It was pretty bizarre for TSR back in 1980 to publish a 144-page book full of gods with combat stats, and then say, "But don't ever fight them." In Carcosa, everything with a stat is a totally legitimate foe. And even 1st-level PCs could conceivably take-out an Old One with the right planning, the right tools, and a good bit of luck. Conversely, even the most minor of Old Ones could eradicate a group of 20th-level PCs.

Nothing is off-limits on Carcosa. You can do low-level slogs. You can do megadungeons. You can do continent-spanning quests. You can go toe-to-toe with the Old Ones. Whatever. It is a world of dark and weird science-fantasy for you to do with as you please.

Now that's a game I want to play in and something I'd like to recreate in own games: a sense that 1st level characters can do anything - if they're clever enough about it. I don't need Cthulhu and the old ones, there's just too much baggage there I don't want to deal with, the same way I don't typically use bugbears, mind flayers, etc.

So here's what I'm thinking to twist some of these elements into a more traditional D&D game:

1. Never name the type creature your players encounter. Just describe it and let them figure out a name for it. Better yet, describe the creature in an a-typical way, too.

2. All magic items are rare with artifact-level enchantments and usually come with drawbacks. Better yet, there's no [easy] way accurately identify what magic items actually do.

3. Magic-Users can cast ANY spell they have found directly from their spell book provided they are about to acquire the correct components/have enough time/are in the correct location/etc. Memorizing such spells still remains within the realm of high level characters. Better yet, require a saving throw vs. magic or something horrible goes wrong when using spells as rituals.

4. Throw the concept of level appropriate encounters out the window. Characters encounter what they encounter when they encounter it. Dungeon level =/= character level.

5. Humans are scattered and alone. There are no vast empires, sprawling kingdoms, etc. Better yet, elves, dwarves, and other demi-humans don't exist and additional character races must be discovered during play.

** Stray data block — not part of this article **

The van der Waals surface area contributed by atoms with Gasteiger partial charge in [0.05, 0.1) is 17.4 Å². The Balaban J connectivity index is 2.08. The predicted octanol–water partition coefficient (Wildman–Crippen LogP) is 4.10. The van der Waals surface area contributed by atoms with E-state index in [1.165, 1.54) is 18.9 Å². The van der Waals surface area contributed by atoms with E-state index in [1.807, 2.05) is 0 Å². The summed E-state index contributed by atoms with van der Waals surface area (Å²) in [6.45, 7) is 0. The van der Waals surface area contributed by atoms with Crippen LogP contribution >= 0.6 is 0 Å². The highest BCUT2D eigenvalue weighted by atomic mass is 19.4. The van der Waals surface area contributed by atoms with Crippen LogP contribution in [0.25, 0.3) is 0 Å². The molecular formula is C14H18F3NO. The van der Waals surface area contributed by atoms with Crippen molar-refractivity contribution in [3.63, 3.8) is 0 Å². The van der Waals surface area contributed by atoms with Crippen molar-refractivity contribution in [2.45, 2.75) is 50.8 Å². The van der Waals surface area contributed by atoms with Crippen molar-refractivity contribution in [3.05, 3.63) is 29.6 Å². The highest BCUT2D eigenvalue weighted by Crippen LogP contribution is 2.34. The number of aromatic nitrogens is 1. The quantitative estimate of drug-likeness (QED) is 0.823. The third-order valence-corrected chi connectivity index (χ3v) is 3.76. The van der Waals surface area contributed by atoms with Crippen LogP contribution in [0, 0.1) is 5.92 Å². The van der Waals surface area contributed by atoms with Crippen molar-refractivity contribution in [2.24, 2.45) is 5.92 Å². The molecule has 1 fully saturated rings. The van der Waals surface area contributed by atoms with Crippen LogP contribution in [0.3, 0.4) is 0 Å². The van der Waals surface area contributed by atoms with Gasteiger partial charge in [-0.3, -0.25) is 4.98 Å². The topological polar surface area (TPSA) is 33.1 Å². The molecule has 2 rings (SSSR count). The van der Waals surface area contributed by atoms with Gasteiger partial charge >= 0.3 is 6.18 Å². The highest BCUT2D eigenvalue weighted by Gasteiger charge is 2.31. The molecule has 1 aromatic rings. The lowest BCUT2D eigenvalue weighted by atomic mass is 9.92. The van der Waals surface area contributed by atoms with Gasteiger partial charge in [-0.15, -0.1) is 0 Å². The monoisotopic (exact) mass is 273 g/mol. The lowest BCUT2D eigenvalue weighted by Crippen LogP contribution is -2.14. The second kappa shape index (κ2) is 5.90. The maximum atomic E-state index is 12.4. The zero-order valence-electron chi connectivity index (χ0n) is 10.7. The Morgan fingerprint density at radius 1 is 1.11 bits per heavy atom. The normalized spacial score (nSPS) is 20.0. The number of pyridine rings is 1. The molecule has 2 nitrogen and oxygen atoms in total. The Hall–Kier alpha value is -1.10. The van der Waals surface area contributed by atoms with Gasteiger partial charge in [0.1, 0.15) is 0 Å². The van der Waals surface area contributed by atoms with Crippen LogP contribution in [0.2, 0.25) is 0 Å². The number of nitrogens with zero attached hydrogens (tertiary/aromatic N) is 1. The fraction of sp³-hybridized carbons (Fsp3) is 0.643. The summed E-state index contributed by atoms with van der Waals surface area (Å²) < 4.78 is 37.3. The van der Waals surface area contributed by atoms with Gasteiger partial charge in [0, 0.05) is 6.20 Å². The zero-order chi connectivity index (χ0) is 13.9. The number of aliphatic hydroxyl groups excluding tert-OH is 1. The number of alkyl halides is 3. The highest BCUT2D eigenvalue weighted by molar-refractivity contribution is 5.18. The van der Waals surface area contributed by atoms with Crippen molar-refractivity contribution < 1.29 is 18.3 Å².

There five ideas. Now it your turn. Show me what you can come up with.

Sunday, September 18, 2011

After six sessions, and the seventh coming up tomorrow, I though it might be a good idea to start fleshing out the world beyond the Vats of Mazarin. There are a few things I knew about the world from the starts. 1) the Lycenian Empire once conquored great stretched of land. 2) Perithian and the Vats were in the jungle near the boarder of the known world.

The world that I drew up turned out to be much larger than I had expected. Originally, I had conceived that Lycenia would be a month's journey to the North of the Vats. Now, not only is it about a month to the north, but two months to the East by sea over the Orinthian Ocean.

The are only two major settlements near the Lycenian colony. One is an overseas Viking settlement to the Northwest, currently unnamed, and the kingdom of Kenet to the to East. For the most part the land to the south is inhabited by scattered tribes, archeological teams, and would-be foreign princes, none of which have any real, lasting influence on the colonists besides the constant threat of invasion and the ability to trade native for foreign goods (typically steel weapons for various vanity items).

There is also a group of islands to the North East known as Telepthos, which are inhabited by pirates, natives, and enormous building-sized lizards.

As of now, here is the basic map I've created (click to enlarge):

Wednesday, September 14, 2011

Vats of Mazarin - Sessions 5 & 6

In the last few week's there's been two more delves into the Vats of Mazarin. This post would be quite lengthy if I went into as much detail as I usually do, so I'll try to keep it brief.

Zak was finally able to join in with his attack poodle for both sessions and we had another new player in sessions 6, Cole, who played a Chaotic clown. Otherwise Brother Hoyle, Squallia,and Abaddor returned both nights.